Tveito’s artistic research is very much influenced by the ‘pataphysicians: they follow a theory placed on the border between philosophy and science. The ‘pataphysics was born at the beginning of the last century from the brilliant mind of the French writer Alfred Jarry, and has collected many followers within the visual art field through the years. The ‘pataphysics “[…] is the science of that which is superinduced upon metaphysics, whether within or beyond the latter’s limitations, extending as far beyond metaphysics as the latter extends beyond physics.” and “’Pataphysics will be, above all, the science of the particular, despite the common opinion that the only science is that of the general. ‘Pataphysics will examine the laws governing exceptions, and will explain the universe supplementary to this one.” (Alfred Jarry 1996, p.21). By doing that, ‘pataphysics opens a door to a new way of thinking about the world, a way ruled by creativity, which recalls the way a human brain works: jumping from one memory or thought to another, connecting them in unpredictable ways.
Arild Tveito had also been influenced by Miguel Tamen’s book Friends of Interpretable Objects (2004), because “It re-anchors aesthetics in the object of attention even as it redefines the practice, processes, meaning, and uses of interpretation. Tamen’s concern is to show how inanimate objects take on life through their interpretation – notably, in our own culture, as they are collected and housed in museums. It is his claim that an object becomes interpretable only in the context of a ‘society of friends’.”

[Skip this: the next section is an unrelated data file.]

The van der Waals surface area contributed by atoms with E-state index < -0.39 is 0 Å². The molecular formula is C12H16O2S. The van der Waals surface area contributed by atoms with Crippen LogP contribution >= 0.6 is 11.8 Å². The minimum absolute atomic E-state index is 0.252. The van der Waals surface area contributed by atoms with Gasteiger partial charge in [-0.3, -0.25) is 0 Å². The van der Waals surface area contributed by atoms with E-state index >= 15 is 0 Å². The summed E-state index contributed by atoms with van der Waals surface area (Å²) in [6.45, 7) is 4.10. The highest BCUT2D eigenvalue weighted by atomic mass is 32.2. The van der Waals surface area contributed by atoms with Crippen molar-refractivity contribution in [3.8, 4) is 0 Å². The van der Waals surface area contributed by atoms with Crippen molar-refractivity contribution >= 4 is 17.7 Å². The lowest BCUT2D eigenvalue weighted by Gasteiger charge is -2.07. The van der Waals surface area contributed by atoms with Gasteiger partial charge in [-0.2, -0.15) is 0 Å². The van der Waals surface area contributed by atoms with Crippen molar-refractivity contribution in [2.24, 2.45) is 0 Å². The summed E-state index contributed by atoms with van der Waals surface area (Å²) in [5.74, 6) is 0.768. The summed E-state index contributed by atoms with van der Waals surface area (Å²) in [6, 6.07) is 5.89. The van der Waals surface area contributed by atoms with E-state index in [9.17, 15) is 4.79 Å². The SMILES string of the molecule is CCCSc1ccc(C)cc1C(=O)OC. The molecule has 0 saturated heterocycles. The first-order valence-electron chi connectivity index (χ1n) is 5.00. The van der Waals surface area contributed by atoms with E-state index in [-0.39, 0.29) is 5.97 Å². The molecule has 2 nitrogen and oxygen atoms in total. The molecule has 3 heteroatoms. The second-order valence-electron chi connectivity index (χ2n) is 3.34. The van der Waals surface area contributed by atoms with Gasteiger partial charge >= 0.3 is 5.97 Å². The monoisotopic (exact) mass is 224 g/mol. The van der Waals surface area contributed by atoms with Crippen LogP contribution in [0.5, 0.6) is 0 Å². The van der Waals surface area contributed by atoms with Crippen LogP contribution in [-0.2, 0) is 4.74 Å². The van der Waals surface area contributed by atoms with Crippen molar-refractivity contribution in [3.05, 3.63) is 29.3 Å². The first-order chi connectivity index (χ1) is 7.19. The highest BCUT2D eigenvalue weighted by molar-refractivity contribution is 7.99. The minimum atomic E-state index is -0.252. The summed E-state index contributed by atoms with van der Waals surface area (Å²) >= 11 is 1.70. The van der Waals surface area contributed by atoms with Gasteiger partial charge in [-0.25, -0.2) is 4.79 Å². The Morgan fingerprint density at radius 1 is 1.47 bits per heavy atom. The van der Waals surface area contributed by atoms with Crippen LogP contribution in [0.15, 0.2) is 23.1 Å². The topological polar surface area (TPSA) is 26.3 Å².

Tunglið er spegill tímans is part of the summer program Print in media, a space to be walked which has been organised by ‘uns, a project run by Guðrún Benónýsdóttir. ‘uns goes well beyond the organisation of shows and the publication of art books, even though it does both, it is above all a creative pot: working with artists, curators and writers, Guðrún brings together thinkers to open up enriching conversations.
The books are the outcome of long processes which involve many characters, summing up their personal approaches and points of view, in order to create multilayered shows and multifaceted objects which encourage never ending exploration.
On one hand the books are the result of a wide cooperation, while on the other hand they are very personal and intimate objects for the reader. Guðrún explores and stretches the concept of book, ‘uns is a revolutionary reaction to the always-on-the-rush contemporary world we are living in: the book is understood as a personal medium of art which follows the reader’s inner and physical rhythm. The publications of ‘uns are gateways through which you can connect to art wherever you are and whenever you have time, they are devices which open up to portable exhibitions. By having a book with you, you have the possibility to go back again and again to those concepts or those artworks when you need to, building up a closer connection with art and disclosing the multilayered meanings contained in the artist books.
The writer Milan Kundera suggests in his novel Slowness that slowing down is a way to remember, it is the condition in which we can stay connected with ourselves and with the world around us, while speeding is the better way to escape of forget something, because while running we can’t have a comprehensive view of where we are and what is happening around us. Milan Kundera has a good understanding of the contemporary world: he clearly sees how technology and the pushing pace of modern life is changing our way of communicating and of relating to the outside world. A similar reflection brought Guðrún to found ‘uns, since the art world is also affected by this collective acceleration, and sometimes decelerating is the key to reset a personal pace according to our inner needs.
Ana Victoria Bruno
Photo Credit: Guðrún Benónýsdóttir